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Cooperative Multicarte in Ungersheim, France

French mining town turned eco-municipality

Ungersheim, Preferred materials for students? Saving energy, solar electricity or organic farming. It's happening in Ungersheim, Alsace.

Affected population 3,000
By Rosa Luxembourg Stiftung Brussels Office

Ungersheim, a former mining town in the Alsace region, has successfully implemented a local socio-ecological transition strategy. Their success was based on the town autonomously designing its transition pathway, instead of following French government guidelines.[1] As the mayor, François Mensch, tells us, there are three dimensions to Ungersheim’s autonomy. The first two obvious dimensions are energy autonomy and food self-sufficiency, the third being freedom of thought.[2]

In this spirit, this small town has begun a process of permanent ecological learning and improvement. A council consisting of 50 citizens regularly meets to put together proposals and develop existing projects. As Mensch emphasizes, Ungersheim greatly appreciates the génie collectif. Unconventional thinking, too, is considered a principle in Ungersheim, or, as the French call it, “leaving the box”: sortir du carton.


Everything began with the desire to save and also produce energy to cut down on public expenditure. This led to different measures, the most important of which was solar heating for the city’s swimming pool. Moreover, the town also developed a small wood-fired heating grid. This development pathway then led to further projects, for example the instalment of small PV systems on the rooftops of public buildings, as well as a 17 million euro solar farm on a mining slag heap. The farm produces energy equivalent to that consumed by Ungersheim’s 3,000 inhabitants, turning the town into a showcase project for the Energie Partagée network. The town saved money and was able to cut expenditure. Unlike in all other towns in France, local utility charges have not increased since 2004.

A second focus of this transformation is local agriculture and culinary practice. In line with Rob Hopkins’ ‘transition town’ philosophy, Ungersheim attempts to produce its own food locally. [3] The community bought eight hectares of land and now grows organic food here, mainly for the school canteen. Nuclear energy is also an issue, as the Fessenheim nuclear power plant is close by. [4] Since the Fukushima accident in 2011, a political action group has been campaigning in the town for an exit from nuclear energy and the closure of Fessenheim.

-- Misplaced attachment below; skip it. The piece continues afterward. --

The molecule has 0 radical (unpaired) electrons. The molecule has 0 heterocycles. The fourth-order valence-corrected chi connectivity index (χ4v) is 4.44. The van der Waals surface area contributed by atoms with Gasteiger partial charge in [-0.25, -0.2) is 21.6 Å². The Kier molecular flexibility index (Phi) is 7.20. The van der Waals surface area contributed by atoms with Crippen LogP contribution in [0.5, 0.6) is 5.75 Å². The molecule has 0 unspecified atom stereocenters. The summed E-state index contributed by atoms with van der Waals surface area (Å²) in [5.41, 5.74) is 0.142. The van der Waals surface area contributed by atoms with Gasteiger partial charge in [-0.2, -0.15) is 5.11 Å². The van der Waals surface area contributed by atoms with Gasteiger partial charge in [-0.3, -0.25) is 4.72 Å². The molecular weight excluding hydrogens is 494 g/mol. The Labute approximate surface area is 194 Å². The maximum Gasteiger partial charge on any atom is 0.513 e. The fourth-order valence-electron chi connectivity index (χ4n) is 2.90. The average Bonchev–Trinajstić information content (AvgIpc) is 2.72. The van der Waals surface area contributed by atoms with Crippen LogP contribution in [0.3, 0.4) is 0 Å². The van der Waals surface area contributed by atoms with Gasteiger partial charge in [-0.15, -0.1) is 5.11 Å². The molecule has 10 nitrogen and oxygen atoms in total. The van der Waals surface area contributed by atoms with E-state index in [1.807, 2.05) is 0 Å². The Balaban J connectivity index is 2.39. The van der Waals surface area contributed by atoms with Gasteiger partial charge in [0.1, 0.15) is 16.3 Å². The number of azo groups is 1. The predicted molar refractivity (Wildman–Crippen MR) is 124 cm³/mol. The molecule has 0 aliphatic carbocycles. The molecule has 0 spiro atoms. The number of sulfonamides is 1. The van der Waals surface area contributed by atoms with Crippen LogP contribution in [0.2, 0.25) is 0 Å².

Linking local ecology projects

Cooperative Multicarte, the cooperative founded in 2013 on the French national holiday of 14 July, will act as the umbrella organisation to link the numerous local ecology projects and help develop new ones. [5] Multicarte was founded as a cooperative precisely so that people in Ungersheim could invest in projects such as an organic brewery, more PV systems and eco-tourism. Profits will finance projects that are not yet profitable, such as the organic school canteen, political campaigns and education projects.

Up to now, the town has welcomed most of the projects with open arms, even the more extravagant ones. As the mayor says, some eyebrows were raised when the town bought an “eco-horse” in 2008 and put it before a carriage to replace the school bus. Among the school children though this cheval écolién is hugely popular.[6]

Ungersheim is an exemplary project for a process of socio-ecological transformation at the local level. Potash mining, previously the town’s main economic activity, has been successfully replaced. Noteworthy is the town’s comprehensive conceptualisation of autonomy that combines questions of energy supply with local, organic food production and a great degree of freedom of thought. It is commendable how transition is not conceived as a closed process. Rather, profits are reinvested and new ideas put into practice.

[1] Whether Ungersheim can actually be considered a peripheral town is debatable. Alsace, which includes Strasbourg and its large services industry, has the second highest per capita income in France according to Eurostat: www.ec.europa.eu/eurostat. Moreover, the town’s population is rising continuously. Still, with the end of potash mining at the turn of this century, the town’s economic basis disappeared. But Ungersheim lies close enough to the industrial town of Mulhouse for people who work there to commute. This has meant that different spatial dynamics superpose each other. The population decrease that is usually characteristic of peripheral towns does not occur here.

[2] Interview with François Mensch, mayor of Ungersheim.

[3] Hopkins, Rob: The Transition Handbook. From Oil Dependency to Local Resilience, Cambridge 2008.

[4] Built in the 1970s close to an area where earthquakes regularly occur, Fessenheim is considered particularly dangerous. France’s current president, François Hollande, wants to close Fessenheim, also because of the pressure from people on both sides of the Rhine.

[5] There is also a local currency which is so far accepted in twelve shops. In a town of 3,000 people, that is the majority of shops. Whether this currency will work has yet to be seen, but the people in Ungersheim certainly hope that it does.

[6] Rubbish collection and some public transport is also done by horse and carriage

This article is presented in the Energy democracy in Europe, A survey and outlook by Rosa Luxemburg Stiftung in 2014.

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